A Review of Solitude Creek (A Kathryn Dance Novel) by Jeffery Deaver

Solitude Creek

by Jeffery Deaver

I always look forward to a new novel from Jeffery Deaver. I know that I will be put on a roller coaster, with twists and turns galore. I know that I will never be able to figure out what is going on until Mr. Deaver puts it down in black and white, and then half the time he is misleading me. He lets me think that he means one thing, but it really is something entirely different. I love all the misdirection.

Most of Mr. Deaver’s books have a lot of implied horrors. He tells you about events, but doesn’t subject you to blood and gore. The way he writes his books, the anticipation of something bad happening is worse than if he had described a massacre. Your brain makes its own nightmares.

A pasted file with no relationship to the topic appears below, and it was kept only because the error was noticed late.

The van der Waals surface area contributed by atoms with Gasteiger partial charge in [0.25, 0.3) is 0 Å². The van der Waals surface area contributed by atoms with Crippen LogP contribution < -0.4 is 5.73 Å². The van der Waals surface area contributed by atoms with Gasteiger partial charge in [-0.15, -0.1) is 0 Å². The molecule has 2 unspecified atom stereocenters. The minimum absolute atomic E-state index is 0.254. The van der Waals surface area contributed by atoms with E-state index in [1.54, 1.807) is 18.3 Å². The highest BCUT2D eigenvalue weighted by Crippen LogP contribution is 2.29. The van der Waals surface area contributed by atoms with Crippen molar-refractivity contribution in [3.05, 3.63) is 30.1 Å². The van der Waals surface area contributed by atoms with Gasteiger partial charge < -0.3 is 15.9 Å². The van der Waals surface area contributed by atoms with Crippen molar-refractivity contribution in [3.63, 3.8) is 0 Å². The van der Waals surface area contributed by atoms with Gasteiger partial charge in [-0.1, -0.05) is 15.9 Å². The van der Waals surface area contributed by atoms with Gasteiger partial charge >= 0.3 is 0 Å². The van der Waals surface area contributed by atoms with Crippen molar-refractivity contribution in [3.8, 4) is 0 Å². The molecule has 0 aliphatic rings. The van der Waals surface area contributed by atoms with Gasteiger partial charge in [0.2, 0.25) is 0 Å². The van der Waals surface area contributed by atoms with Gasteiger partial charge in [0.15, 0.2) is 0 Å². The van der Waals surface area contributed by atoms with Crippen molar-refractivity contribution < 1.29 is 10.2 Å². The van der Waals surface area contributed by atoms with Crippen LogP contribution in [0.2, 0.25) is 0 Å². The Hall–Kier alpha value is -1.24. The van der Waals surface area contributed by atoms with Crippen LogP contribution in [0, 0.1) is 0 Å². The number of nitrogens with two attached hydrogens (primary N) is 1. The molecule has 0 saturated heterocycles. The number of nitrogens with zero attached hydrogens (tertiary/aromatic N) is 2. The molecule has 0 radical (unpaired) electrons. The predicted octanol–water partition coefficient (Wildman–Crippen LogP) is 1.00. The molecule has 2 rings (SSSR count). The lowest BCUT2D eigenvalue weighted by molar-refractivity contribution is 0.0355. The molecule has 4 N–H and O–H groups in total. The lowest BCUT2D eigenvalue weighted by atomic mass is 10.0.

When Mr. Deaver writes books for the Kathryn Dance series he tones down the nightmares a bit, so if you have read the Lincoln Rhyme series and found them a little too intense, then this series will be better for you. Don’t get me wrong, there are still plenty of twists, wrong turns, and “Oh no”s in Solitude Creek, but it won’t give you any sleepless nights. Unless you stay up all night reading, since this book is very difficult to put down.

I enjoyed Solitude Creek and read it very quickly since it was so exciting. Some of the twists that Mr. Deaver used were kind of far-fetched, but that didn’t really affect my enjoyment. Once again I didn’t figure out most of the puzzles before Mr. Deaver revealed the answers. I was sure I had figured out a couple of things, and was sort of smug, thinking that finally I gotten something right before the reveal, but once again I was wrong. One of these days I will figure out Jeffery Deaver, just not in this book.